The Court of Cassation rejected this interpretation and quashed the judgment of the Court of Appeal on the grounds that it should have sought ”  if the commercial brochure did not present the investment as having guaranteed profitability”.


See the judgement at


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Updates on Belambra and Pierre et Vacance


Belambra Leaseback

From Martine Denoune:

Leader in holiday clubs in France, the Belambra Clubs group has just sold to Atream, an independent real estate and private equity fund management company, the common areas of the “  Domaine de Mousquety  ” in L’Isle-sur-la-Sorgue (84 ).

Let us hope that this sale will allow Belambra to avoid unpaid rent which seriously penalizes its lessors, the private investors of the holiday homes it manages.

See the comments below Martine’s post for owner’s views and defense groups.

Pierre et Vacance Leaseback

From Martine Denoune:

The leading operator of tourist residences in Europe, the Pierre & Vacances group has just confirmed the importance of the impact of the Covid 19 crisis on the start of its 2020-2021 fiscal year.

On January 28, 2021, the group’s Board of Directors decided to request the opening of an amicable conciliation procedure.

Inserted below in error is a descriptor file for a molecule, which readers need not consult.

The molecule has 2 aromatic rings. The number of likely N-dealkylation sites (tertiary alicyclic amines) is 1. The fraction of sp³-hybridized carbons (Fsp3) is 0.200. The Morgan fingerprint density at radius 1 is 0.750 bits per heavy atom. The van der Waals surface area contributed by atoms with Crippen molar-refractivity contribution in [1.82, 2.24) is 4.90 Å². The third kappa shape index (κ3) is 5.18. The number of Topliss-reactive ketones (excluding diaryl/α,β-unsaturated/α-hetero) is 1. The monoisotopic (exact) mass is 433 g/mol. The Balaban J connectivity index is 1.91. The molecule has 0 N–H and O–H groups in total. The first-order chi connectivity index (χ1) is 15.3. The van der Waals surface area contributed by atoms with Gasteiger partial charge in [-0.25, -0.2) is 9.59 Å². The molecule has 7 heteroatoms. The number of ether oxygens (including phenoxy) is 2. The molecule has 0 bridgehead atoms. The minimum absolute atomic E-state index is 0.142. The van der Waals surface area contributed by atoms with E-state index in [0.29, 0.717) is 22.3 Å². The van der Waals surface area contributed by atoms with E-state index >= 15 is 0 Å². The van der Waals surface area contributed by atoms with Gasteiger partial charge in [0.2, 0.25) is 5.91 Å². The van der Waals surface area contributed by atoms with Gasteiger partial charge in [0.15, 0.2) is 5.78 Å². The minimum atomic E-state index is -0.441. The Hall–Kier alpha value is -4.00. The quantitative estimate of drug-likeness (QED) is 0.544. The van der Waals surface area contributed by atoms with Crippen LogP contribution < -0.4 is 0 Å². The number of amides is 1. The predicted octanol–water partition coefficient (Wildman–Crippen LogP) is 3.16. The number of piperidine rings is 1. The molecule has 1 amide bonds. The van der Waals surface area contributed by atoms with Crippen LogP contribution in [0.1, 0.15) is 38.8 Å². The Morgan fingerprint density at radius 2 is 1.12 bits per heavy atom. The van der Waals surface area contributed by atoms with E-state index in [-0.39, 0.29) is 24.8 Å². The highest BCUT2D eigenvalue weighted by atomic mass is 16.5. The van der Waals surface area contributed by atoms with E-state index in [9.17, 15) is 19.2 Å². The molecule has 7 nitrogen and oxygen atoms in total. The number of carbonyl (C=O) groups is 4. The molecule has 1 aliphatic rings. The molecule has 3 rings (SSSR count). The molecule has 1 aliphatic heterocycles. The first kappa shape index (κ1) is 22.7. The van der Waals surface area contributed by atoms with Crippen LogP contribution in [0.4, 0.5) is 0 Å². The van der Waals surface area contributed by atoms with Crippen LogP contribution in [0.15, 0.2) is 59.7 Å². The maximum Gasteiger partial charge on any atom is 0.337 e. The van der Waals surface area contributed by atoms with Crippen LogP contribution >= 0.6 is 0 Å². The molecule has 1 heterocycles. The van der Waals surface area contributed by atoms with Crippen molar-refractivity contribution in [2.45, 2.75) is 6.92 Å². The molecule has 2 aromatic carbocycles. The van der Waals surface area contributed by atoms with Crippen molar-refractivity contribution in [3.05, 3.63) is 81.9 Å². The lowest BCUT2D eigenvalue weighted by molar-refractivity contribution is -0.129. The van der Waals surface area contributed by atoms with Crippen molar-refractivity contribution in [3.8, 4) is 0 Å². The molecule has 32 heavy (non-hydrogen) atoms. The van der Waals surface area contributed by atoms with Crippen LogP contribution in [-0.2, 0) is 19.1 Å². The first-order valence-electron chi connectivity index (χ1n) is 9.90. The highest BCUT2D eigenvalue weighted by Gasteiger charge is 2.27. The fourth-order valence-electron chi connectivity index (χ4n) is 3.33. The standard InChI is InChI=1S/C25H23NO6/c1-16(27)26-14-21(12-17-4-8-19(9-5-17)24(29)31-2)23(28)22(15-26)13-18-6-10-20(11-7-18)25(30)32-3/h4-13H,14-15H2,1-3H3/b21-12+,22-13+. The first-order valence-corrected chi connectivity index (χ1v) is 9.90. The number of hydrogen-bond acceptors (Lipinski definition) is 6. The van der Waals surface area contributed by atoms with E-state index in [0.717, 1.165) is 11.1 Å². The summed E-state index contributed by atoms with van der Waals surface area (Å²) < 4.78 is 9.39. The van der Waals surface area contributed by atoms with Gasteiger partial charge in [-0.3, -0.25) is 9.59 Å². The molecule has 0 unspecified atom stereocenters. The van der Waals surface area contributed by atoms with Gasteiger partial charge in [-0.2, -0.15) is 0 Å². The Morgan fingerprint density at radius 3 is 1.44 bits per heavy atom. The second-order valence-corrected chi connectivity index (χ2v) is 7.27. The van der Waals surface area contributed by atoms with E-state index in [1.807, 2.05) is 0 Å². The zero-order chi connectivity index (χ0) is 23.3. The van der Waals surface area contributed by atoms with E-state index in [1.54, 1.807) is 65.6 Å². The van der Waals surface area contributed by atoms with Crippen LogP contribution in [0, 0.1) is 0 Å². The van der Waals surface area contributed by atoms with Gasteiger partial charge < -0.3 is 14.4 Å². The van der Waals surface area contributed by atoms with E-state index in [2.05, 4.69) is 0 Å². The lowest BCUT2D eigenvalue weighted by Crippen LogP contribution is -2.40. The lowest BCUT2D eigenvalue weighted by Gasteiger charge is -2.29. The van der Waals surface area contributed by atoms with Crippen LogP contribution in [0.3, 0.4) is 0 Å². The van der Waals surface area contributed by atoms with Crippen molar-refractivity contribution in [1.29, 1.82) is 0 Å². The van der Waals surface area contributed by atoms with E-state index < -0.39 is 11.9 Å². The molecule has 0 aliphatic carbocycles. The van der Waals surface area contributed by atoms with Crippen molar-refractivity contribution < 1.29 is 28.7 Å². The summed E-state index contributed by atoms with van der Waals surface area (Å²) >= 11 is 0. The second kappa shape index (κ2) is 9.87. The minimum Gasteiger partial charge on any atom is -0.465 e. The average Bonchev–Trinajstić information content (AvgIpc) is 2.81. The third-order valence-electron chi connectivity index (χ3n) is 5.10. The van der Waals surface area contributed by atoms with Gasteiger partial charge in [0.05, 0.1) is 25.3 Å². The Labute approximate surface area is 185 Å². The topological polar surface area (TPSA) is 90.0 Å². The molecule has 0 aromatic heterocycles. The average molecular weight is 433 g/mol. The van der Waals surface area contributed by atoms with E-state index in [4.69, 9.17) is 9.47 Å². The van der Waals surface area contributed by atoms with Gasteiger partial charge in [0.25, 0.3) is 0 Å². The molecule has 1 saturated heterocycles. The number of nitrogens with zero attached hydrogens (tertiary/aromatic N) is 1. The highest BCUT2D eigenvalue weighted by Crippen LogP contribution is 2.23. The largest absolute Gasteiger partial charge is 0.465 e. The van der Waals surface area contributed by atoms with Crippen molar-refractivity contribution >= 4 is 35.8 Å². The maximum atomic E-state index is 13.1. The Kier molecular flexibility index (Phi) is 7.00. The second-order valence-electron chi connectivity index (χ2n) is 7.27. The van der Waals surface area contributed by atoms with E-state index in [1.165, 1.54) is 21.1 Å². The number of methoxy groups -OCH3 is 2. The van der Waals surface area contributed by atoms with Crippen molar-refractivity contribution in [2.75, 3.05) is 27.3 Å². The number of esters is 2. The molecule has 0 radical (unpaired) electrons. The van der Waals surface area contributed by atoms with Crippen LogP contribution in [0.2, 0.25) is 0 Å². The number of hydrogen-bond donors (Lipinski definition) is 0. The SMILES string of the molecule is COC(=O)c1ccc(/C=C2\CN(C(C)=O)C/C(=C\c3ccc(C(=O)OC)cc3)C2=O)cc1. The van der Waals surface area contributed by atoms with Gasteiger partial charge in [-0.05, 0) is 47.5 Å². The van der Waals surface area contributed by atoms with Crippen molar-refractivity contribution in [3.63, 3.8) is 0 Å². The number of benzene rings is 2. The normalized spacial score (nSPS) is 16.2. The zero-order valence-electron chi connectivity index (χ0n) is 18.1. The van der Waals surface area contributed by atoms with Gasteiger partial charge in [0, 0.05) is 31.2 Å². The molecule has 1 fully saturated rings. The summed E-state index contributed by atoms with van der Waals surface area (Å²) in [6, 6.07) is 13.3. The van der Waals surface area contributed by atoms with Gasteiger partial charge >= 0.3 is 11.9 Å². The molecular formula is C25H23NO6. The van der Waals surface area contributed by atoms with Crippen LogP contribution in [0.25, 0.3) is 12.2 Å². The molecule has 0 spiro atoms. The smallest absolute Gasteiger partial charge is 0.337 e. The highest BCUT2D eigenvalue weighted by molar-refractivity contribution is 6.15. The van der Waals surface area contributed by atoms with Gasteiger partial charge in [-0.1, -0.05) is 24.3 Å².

On February 2, 2021, the President of the Paris Commercial Court opened a conciliation procedure with regard to Pierre & Vacances SA and some of its subsidiaries, for a period of 4 months, which may be extended.

Again, see the comments below the post for owner reaction and defense groups.

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“French ‘Timeshare’ Bombshell” says The Times


The Times reporter Emanuele Midolo reported on Friday on the continuing French Leaseback issues. He reported on the treatment of owners by Madame Vacances (owner Eurogroup).

In June this year Madame Vacances owner Eurogroup, based in Chambéry, sent letters to all owners who had bookings between July and August. Due to Covid-19 the company claimed extraordinary circumstance (or force majeure ), cancelling all owners’ holidays and renting out the houses instead in order to raise money.